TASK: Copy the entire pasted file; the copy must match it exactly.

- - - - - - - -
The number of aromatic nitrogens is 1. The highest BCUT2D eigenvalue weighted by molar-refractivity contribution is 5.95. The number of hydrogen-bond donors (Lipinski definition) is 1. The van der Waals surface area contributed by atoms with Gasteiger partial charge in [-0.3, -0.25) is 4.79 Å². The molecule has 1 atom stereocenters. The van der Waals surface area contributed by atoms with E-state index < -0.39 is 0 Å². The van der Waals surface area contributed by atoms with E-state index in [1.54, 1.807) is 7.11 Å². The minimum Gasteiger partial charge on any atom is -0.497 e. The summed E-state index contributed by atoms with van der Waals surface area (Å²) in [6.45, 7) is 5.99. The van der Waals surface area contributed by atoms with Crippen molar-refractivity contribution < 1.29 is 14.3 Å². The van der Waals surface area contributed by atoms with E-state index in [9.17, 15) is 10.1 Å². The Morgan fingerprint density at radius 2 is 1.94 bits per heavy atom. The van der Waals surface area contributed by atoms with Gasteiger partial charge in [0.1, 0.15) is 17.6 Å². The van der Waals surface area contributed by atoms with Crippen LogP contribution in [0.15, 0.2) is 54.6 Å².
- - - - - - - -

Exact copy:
The number of aromatic nitrogens is 1. The highest BCUT2D eigenvalue weighted by molar-refractivity contribution is 5.95. The number of hydrogen-bond donors (Lipinski definition) is 1. The van der Waals surface area contributed by atoms with Gasteiger partial charge in [-0.3, -0.25) is 4.79 Å². The molecule has 1 atom stereocenters. The van der Waals surface area contributed by atoms with E-state index < -0.39 is 0 Å². The van der Waals surface area contributed by atoms with E-state index in [1.54, 1.807) is 7.11 Å². The minimum Gasteiger partial charge on any atom is -0.497 e. The summed E-state index contributed by atoms with van der Waals surface area (Å²) in [6.45, 7) is 5.99. The van der Waals surface area contributed by atoms with Crippen molar-refractivity contribution < 1.29 is 14.3 Å². The van der Waals surface area contributed by atoms with E-state index in [9.17, 15) is 10.1 Å². The Morgan fingerprint density at radius 2 is 1.94 bits per heavy atom. The van der Waals surface area contributed by atoms with Gasteiger partial charge in [0.1, 0.15) is 17.6 Å². The van der Waals surface area contributed by atoms with Crippen LogP contribution in [0.15, 0.2) is 54.6 Å².